How One Flop Killed UA: Steven Bach’s Final Cut

Final CutFinal Cut by Steven Bach

It’s not often that a movie is qualified as an unmitigated disaster. There’s flops, sure, and the occasional stinker (see: Movie 42). Sometimes a movie is even a trainwreck, something that derails a career (see: Halle Barry’s career post-Catwoman). But a complete, total diaster? Those only come along once in a long, long while. And they might never have come bigger than Heaven’s Gate.

The late 1970s in Hollywood was the last gasps of a director-fuelled scene. Francis Ford Coppola was taking his sweet time to edit, re-edit and edit Apocalypse Now. Martin Scorsese was preparing Raging Bull, a dark movie about the troubled boxer Jake La Motta. And Michael Cimino had just won praise and acclaim for The Deer Hunter and was shopping around a new movie, a western about the Johnson County War. All three films would be released by United Artists, the studio founded by Mary Pickford, Charlie Chaplin, DW Griffiths and Douglas Fairbanks. The first two are constantly ranked among the best movies ever released. The third would kill the studio.

Stephen Bach’s Final Cut is long look at the chaotic making of Heaven’s Gate and the downfall of a Hollywood studio. It’s  absorbing, detailed and messy. Bodies are thrown under buses, dirt is slung. After all, the downfall of United Artists is often blamed on the singular failure of Gate, but as Bach’s book shows, there was a lot more it than just that.

The late 70s were not a great time for UA, even if they had several hits. Owned by Transamerica, an insurance company that wanted to change the studio’s name to Transamerica Films, so more people would see their name. They had acclaim for movies like Last Tango In Paris or Midnight Cowboy, but these were rated X, meaning theatre chains passed. And so went a large share of the profits. And that was with movies which saw release: the editing of Apocalypse Now was a train wreck, with Coppola allegedly hiding a copy in his house to keep it away from studio execs. Their spring 1978 movie wouldn’t see release until 1979.

Meanwhile, the studio was ripping itself apart. Longtime executive Arthur Krim lost a power struggle to Transamerica and fled, along with other high-ranking execs, to form Orion Pictures. The company was unstable, as is this side of Bach’s book: executives come and go with surprisingly regularity. It’s a wonder anything got done in this messy chaos.

But things got done and UA did have some success. During this struggle, Woody Allen shot and released Manhattan, arguably his best movie. Rocky was a surprise hit and it’s 1979 sequel did even better at the box office. And several Bond movies – notably Moonraker and For Your Eyes Only – were box office hits. And while Raging Bull wasn’t a hit, it garnered critical acclaim from nearly corner.

It’s a confusing tale, but Bach is always at the centre and tries to keep things level. His book offers several points where if UA acted differently, they could still be in business. They range from everything from the unique contract they gave Gate writer and director Michael Cimino that allowed him final cut to a string of executives leaving the company to a number of risky but high-yield movie bets failing on them. They weren’t just gambling on Gate being a success: they were hoping it’d be part of a number of successful movies. Not only did none of these pan out, but they passed on some films that did.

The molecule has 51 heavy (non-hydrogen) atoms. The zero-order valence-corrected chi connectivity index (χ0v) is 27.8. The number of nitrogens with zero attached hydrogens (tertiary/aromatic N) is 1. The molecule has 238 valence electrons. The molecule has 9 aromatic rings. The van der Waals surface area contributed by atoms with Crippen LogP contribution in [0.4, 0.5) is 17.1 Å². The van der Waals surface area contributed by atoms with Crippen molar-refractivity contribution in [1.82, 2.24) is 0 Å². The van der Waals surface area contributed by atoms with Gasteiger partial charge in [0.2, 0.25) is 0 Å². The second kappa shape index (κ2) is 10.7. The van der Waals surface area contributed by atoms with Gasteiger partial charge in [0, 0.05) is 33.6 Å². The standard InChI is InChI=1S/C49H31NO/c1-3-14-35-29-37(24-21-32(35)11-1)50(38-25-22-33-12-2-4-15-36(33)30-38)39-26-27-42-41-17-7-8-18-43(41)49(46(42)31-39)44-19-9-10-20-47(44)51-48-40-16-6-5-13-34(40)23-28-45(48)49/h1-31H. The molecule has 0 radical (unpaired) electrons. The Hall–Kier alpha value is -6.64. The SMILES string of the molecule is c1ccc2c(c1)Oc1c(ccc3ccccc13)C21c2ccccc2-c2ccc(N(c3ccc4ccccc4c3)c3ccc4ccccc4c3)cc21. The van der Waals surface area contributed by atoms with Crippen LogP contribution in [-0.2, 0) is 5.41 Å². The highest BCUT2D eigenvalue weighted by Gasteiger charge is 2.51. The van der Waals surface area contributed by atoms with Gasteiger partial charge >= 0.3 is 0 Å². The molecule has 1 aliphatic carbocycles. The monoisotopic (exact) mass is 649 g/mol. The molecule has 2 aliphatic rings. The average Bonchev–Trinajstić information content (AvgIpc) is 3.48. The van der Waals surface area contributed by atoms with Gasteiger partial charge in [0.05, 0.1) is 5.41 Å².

But maybe it wouldn’t have made a difference if these pictures did get made and were successful. UA, as Bach paints it, was a chaotic organization, headed by a CEO who didn’t inspire his underlings and marred by in-fighting between executives, who constantly complained about being undercut and conspired against. It’s sometimes hard to keep track of who’s who in Final Cut because so many people quit, get fired or just change jobs.

Those coming to Final Cut looking for a detailed look at the making of Gate will be a little disappointed. It’s a book about how one of the major players in Hollywood fell apart and sold. It’s closer to Barbarians at the Gate than it is a Hollywood tell-all.  But that’s the book’s charm: Bach didn’t have a directorial background and he wasn’t there for the day-to-day shoots. Coming from him, a behind-the-scenes look at this movie would be a little suspicious. To be fair, he does have the occasional glance, like Cimino banning people from the set, shooting millions of feet of film and relentlessly battling executives over his schedule and budget. Or the lasting image of Cimino: someone determined to produce something on his own terms, even if it meant destroying it in the process. At least he’s found a willing company in Criterion, who’ve indulged him with a deluxe box set, conspicuously absent of any controversial statements (save the occasional shot at American critics).

Rating: 8/10Final Cut is a fascinating look at the inner workings of a movie company: how it interacts with the bosses, with directors and producers and how, in so many words, the sausage gets made. Or in this case, un-made. Recommended for film fans, especially those who splurged on the deluxe Criterion set and want to hear the other side of the story.




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